But Manana turns quickly from pity to resentment when she realizes Chio’s stink rubbed off on her and is the reason a guy she liked went with different, “plain-as-hell” girl. Manana brings in the ever-brutally honest Yuki (whom she tells to hurry…and she does!) as a third nose.

Yuki smels Chio’s other pit, which is fine; turns out her right pit had been licked that morning by her bad-toothed dog Chop. There was never a “Wild Game”, only Manana’s wild imagination run wild. Then Yuki’s honesty turns on Manana when she asks about the boy she liked—if she doesn’t smell, then what was the problem? Well, according to Death Scythe Hosokawa, it’s because he only likes pretty girls.

Chio-chan no Tsuugakuro – 07 – Inner Fujoshi

Chio’s preference for Western-style hardcore shooting games puts her in rare company in Japan, such that she often has to pay extra to play them in Japanese. She also knows of only one konbini where a magazine covering those games is sold, until one day, it’s just not there.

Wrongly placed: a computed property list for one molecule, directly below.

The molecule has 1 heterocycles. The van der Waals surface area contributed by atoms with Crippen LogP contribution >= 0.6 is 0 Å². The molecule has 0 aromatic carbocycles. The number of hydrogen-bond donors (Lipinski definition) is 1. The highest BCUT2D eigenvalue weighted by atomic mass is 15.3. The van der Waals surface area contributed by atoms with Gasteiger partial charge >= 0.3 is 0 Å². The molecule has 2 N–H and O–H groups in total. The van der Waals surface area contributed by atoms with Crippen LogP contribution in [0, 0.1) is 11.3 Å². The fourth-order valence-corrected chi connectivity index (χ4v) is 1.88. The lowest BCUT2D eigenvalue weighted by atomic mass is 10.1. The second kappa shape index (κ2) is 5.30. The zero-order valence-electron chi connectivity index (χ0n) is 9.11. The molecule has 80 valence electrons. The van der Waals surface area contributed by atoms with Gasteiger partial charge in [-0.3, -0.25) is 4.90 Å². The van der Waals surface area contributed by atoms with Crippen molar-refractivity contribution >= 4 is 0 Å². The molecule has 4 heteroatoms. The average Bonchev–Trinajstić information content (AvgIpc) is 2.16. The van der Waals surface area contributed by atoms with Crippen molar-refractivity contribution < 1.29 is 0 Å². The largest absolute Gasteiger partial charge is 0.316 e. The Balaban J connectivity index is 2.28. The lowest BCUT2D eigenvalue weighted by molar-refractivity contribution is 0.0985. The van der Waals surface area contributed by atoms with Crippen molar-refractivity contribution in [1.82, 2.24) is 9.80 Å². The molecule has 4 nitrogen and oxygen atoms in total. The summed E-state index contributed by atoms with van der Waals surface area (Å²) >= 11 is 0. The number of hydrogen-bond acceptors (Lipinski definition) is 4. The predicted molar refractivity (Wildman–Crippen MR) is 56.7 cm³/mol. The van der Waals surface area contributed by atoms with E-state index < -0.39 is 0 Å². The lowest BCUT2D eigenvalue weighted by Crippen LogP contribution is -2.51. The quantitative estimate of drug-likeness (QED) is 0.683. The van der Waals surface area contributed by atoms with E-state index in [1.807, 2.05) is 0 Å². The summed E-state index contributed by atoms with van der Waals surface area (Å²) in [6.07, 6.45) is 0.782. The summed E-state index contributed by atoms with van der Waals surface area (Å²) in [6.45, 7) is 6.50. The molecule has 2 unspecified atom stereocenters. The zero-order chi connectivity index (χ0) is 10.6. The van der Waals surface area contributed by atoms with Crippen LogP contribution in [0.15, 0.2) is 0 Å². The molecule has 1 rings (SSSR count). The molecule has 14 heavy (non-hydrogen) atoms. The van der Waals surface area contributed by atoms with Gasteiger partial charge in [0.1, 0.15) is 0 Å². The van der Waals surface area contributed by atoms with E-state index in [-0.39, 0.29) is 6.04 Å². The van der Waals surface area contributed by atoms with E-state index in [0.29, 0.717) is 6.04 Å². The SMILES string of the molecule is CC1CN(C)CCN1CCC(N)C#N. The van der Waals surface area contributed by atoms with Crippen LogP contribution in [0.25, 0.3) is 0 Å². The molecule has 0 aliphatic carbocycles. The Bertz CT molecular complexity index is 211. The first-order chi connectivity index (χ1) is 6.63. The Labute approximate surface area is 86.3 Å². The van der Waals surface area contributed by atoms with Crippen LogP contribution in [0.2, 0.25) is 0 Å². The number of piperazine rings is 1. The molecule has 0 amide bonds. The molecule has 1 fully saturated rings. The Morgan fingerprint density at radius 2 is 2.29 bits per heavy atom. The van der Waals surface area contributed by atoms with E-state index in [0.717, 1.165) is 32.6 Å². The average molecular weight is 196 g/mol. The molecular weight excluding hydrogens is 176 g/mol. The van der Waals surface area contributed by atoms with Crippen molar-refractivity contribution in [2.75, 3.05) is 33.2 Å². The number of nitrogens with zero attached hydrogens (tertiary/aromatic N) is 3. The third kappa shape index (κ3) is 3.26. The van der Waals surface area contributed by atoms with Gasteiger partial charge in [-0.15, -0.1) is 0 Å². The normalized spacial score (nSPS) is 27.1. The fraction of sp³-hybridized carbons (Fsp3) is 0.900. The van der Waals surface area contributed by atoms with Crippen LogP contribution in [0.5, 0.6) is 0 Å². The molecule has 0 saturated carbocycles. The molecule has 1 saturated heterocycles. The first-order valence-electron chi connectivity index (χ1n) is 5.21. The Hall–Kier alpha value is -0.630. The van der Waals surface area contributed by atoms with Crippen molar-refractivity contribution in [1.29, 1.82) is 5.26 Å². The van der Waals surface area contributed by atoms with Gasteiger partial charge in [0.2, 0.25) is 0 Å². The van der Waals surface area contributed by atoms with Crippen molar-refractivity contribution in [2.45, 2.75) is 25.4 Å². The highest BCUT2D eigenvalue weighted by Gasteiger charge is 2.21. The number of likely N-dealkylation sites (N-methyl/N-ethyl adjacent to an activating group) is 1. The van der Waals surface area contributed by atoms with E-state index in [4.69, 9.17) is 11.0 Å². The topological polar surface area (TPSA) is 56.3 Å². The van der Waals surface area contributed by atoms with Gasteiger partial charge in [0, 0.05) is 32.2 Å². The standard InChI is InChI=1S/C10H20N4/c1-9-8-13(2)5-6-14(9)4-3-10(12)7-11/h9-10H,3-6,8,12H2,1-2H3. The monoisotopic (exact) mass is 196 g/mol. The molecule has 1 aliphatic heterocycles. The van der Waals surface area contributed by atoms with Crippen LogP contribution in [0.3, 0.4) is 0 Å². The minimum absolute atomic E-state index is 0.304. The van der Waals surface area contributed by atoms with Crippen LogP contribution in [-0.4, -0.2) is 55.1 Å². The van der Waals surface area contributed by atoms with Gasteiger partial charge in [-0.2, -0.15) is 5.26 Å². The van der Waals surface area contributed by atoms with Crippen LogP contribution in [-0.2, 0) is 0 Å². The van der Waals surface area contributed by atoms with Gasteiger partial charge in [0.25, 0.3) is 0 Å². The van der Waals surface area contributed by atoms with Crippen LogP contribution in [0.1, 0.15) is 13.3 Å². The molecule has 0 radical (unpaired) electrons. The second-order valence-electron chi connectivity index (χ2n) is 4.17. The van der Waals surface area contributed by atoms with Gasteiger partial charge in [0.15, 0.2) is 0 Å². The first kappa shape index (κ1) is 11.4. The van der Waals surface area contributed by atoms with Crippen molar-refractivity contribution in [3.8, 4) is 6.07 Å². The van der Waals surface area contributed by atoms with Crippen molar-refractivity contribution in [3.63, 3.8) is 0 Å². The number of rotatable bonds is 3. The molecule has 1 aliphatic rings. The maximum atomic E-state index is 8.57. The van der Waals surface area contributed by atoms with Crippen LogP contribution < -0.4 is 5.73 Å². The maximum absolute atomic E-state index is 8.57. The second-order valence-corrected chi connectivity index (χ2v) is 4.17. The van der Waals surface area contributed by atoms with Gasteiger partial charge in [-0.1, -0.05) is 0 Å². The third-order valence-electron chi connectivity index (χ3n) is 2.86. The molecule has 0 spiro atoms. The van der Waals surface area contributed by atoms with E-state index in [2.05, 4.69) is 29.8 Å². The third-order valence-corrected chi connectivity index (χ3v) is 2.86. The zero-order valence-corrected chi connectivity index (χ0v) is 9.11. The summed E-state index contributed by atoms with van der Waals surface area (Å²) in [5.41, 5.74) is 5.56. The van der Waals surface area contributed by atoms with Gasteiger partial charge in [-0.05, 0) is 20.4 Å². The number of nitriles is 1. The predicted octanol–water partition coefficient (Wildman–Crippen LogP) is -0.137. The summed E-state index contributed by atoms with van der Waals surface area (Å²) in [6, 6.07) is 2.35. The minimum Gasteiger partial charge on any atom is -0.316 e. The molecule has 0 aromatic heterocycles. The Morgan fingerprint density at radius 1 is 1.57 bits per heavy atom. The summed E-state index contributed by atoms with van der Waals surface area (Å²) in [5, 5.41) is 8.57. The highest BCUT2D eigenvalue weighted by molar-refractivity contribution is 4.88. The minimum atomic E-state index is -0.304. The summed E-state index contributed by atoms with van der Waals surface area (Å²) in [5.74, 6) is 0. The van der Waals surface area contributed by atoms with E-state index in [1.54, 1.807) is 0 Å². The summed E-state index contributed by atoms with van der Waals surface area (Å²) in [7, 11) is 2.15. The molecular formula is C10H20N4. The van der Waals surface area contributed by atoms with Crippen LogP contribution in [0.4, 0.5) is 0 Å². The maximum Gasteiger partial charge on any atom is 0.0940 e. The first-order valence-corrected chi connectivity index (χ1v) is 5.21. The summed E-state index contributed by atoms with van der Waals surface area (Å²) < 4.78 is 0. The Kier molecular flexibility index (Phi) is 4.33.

Instead, there’s more BL game mags in its place. However, Chio’s lack of experience in the genre left her with the misconception all the L involves scrawny Japanese Bs. What ultimately sells her is the type of hardened assassin she loves to play in her western games.

Chio has discovered an exciting new world, but she has to interact with her old friend Andou in order to purchase it. She tries to make the mag less pervy by sticking chocolates on the shirtless ad guy’s nipples, but that only makes things worse, so she builds a kind of crop tank top.